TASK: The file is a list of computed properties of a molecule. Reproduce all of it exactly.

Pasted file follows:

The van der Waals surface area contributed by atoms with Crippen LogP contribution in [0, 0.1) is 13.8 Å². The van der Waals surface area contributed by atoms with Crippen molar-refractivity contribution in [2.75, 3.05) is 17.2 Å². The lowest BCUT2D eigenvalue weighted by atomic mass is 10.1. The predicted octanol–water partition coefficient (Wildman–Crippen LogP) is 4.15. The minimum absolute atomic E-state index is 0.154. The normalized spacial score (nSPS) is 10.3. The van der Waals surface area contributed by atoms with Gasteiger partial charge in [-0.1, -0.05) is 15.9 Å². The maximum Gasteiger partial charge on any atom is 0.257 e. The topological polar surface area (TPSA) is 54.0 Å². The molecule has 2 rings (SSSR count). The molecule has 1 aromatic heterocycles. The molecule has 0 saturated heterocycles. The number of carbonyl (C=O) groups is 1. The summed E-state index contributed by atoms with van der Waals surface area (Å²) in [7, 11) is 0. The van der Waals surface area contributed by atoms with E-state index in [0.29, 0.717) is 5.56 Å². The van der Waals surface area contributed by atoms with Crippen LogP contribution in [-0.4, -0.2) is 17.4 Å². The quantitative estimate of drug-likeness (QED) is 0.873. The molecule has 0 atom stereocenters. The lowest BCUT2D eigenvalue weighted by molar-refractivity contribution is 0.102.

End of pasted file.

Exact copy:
The van der Waals surface area contributed by atoms with Crippen LogP contribution in [0, 0.1) is 13.8 Å². The van der Waals surface area contributed by atoms with Crippen molar-refractivity contribution in [2.75, 3.05) is 17.2 Å². The lowest BCUT2D eigenvalue weighted by atomic mass is 10.1. The predicted octanol–water partition coefficient (Wildman–Crippen LogP) is 4.15. The minimum absolute atomic E-state index is 0.154. The normalized spacial score (nSPS) is 10.3. The van der Waals surface area contributed by atoms with Gasteiger partial charge in [-0.1, -0.05) is 15.9 Å². The maximum Gasteiger partial charge on any atom is 0.257 e. The topological polar surface area (TPSA) is 54.0 Å². The molecule has 2 rings (SSSR count). The molecule has 1 aromatic heterocycles. The molecule has 0 saturated heterocycles. The number of carbonyl (C=O) groups is 1. The summed E-state index contributed by atoms with van der Waals surface area (Å²) in [7, 11) is 0. The van der Waals surface area contributed by atoms with E-state index in [0.29, 0.717) is 5.56 Å². The van der Waals surface area contributed by atoms with Crippen LogP contribution in [-0.4, -0.2) is 17.4 Å². The quantitative estimate of drug-likeness (QED) is 0.873. The molecule has 0 atom stereocenters. The lowest BCUT2D eigenvalue weighted by molar-refractivity contribution is 0.102.